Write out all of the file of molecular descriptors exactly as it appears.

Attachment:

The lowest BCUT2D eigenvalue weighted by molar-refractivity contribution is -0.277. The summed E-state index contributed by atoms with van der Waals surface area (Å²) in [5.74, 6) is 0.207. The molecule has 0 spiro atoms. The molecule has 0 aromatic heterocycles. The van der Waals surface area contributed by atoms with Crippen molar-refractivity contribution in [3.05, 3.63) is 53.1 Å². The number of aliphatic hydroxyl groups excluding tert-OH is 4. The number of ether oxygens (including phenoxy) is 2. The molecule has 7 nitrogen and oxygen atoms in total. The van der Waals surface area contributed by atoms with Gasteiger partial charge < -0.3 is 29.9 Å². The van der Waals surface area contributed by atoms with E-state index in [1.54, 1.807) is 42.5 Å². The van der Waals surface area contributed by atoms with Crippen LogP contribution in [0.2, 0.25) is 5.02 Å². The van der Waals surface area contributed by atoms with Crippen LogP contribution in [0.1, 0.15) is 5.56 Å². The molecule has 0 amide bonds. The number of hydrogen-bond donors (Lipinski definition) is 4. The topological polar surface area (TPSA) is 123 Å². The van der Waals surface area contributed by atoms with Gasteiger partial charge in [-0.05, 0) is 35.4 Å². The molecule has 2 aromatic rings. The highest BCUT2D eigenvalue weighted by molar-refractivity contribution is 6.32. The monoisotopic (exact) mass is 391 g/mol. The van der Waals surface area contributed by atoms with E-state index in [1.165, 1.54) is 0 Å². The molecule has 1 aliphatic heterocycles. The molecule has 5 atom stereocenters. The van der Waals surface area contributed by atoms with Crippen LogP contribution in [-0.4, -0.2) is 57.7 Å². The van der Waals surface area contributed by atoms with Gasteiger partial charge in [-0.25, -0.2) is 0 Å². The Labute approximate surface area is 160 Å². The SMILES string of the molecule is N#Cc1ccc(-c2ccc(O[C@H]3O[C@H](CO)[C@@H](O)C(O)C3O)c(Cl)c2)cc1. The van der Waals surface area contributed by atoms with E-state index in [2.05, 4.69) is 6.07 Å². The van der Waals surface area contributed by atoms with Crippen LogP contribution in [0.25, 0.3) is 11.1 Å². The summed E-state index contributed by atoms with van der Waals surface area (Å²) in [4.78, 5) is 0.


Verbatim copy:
The lowest BCUT2D eigenvalue weighted by molar-refractivity contribution is -0.277. The summed E-state index contributed by atoms with van der Waals surface area (Å²) in [5.74, 6) is 0.207. The molecule has 0 spiro atoms. The molecule has 0 aromatic heterocycles. The van der Waals surface area contributed by atoms with Crippen molar-refractivity contribution in [3.05, 3.63) is 53.1 Å². The number of aliphatic hydroxyl groups excluding tert-OH is 4. The number of ether oxygens (including phenoxy) is 2. The molecule has 7 nitrogen and oxygen atoms in total. The van der Waals surface area contributed by atoms with Gasteiger partial charge < -0.3 is 29.9 Å². The van der Waals surface area contributed by atoms with E-state index in [1.54, 1.807) is 42.5 Å². The van der Waals surface area contributed by atoms with Crippen LogP contribution in [0.2, 0.25) is 5.02 Å². The van der Waals surface area contributed by atoms with Crippen LogP contribution in [0.1, 0.15) is 5.56 Å². The molecule has 0 amide bonds. The number of hydrogen-bond donors (Lipinski definition) is 4. The topological polar surface area (TPSA) is 123 Å². The van der Waals surface area contributed by atoms with Gasteiger partial charge in [-0.05, 0) is 35.4 Å². The molecule has 2 aromatic rings. The highest BCUT2D eigenvalue weighted by molar-refractivity contribution is 6.32. The monoisotopic (exact) mass is 391 g/mol. The van der Waals surface area contributed by atoms with E-state index in [1.165, 1.54) is 0 Å². The molecule has 1 aliphatic heterocycles. The molecule has 5 atom stereocenters. The van der Waals surface area contributed by atoms with Crippen LogP contribution in [-0.4, -0.2) is 57.7 Å². The van der Waals surface area contributed by atoms with Gasteiger partial charge in [-0.25, -0.2) is 0 Å². The Labute approximate surface area is 160 Å². The SMILES string of the molecule is N#Cc1ccc(-c2ccc(O[C@H]3O[C@H](CO)[C@@H](O)C(O)C3O)c(Cl)c2)cc1. The van der Waals surface area contributed by atoms with E-state index in [2.05, 4.69) is 6.07 Å². The van der Waals surface area contributed by atoms with Crippen LogP contribution in [0.25, 0.3) is 11.1 Å². The summed E-state index contributed by atoms with van der Waals surface area (Å²) in [4.78, 5) is 0.